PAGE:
Dog owners have a low risk of developing cardiovascular diseases that further enables them to reduce the risk of mortality, a new research confirmed.
The study, published in the journal Scientific Reports, states that dog owners in general had a higher level of physical activity, which could be counted as the one reason to prevent heart diseases. Other reasons might involve an increased well-being and social contacts or effects of the dog on the bacterial microbiome in the owner.
"Dog ownership is especially prominent as a protective factor for people living alone, which is a group reported previously to be at higher risk of cardiovascular disease and death than those living in a multi-person household. Perhaps a dog may stand in as an important family member in the single households," said Mwenya Mubanga, researcher at the Uppsala University in Sweden.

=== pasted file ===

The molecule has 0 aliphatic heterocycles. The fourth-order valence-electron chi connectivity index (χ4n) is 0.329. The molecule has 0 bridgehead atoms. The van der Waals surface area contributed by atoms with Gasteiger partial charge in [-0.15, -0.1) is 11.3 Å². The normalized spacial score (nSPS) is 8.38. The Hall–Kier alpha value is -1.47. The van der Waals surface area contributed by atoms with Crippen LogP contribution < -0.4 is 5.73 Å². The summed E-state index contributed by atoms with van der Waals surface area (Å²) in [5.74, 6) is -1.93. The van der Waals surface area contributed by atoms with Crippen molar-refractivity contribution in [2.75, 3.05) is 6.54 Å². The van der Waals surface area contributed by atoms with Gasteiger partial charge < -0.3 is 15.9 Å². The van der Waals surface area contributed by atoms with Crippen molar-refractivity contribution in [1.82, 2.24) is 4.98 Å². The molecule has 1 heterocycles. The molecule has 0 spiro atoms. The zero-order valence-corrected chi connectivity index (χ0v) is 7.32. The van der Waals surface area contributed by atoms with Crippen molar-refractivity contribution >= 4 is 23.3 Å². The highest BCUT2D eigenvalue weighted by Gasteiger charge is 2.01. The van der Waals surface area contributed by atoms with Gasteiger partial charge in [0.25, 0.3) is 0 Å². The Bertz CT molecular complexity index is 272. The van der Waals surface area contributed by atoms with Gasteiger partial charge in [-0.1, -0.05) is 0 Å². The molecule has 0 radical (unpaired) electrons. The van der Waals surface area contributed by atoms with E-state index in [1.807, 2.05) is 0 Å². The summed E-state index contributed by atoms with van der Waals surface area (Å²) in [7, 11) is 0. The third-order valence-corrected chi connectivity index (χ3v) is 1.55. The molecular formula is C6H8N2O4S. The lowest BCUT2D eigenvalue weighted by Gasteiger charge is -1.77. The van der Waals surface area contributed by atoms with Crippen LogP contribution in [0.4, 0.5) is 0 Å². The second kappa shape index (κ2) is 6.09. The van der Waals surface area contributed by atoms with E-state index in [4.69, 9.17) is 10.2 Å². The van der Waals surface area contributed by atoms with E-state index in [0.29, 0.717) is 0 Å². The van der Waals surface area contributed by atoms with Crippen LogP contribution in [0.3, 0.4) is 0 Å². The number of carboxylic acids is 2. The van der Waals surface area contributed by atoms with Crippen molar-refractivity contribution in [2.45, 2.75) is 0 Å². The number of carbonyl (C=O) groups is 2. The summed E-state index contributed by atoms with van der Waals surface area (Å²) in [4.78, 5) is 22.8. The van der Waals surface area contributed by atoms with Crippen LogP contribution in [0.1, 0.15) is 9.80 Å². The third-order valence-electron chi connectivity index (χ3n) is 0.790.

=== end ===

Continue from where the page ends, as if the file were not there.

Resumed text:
"The results showed that single dog owners had a 33 per cent reduction in risk of death and 11 per cent reduction in risk of cardiovascular disease during follow-up compared to single non-owners. Another interesting finding was that owners to dogs from breed groups originally bred for hunting were most protected," Mubanga added.
The research team reviewed more than 3.4 million dog owners, aged between 40 to 80 years, over a period of 12 years, in order to study the association between dog ownership and cardiovascular health.
A total of more than 3.4 million individuals without any prior cardiovascular disease in 2001 were included in the researchers' study.
Their study shows that dog owners had a lower risk of death due to cardiovascular disease.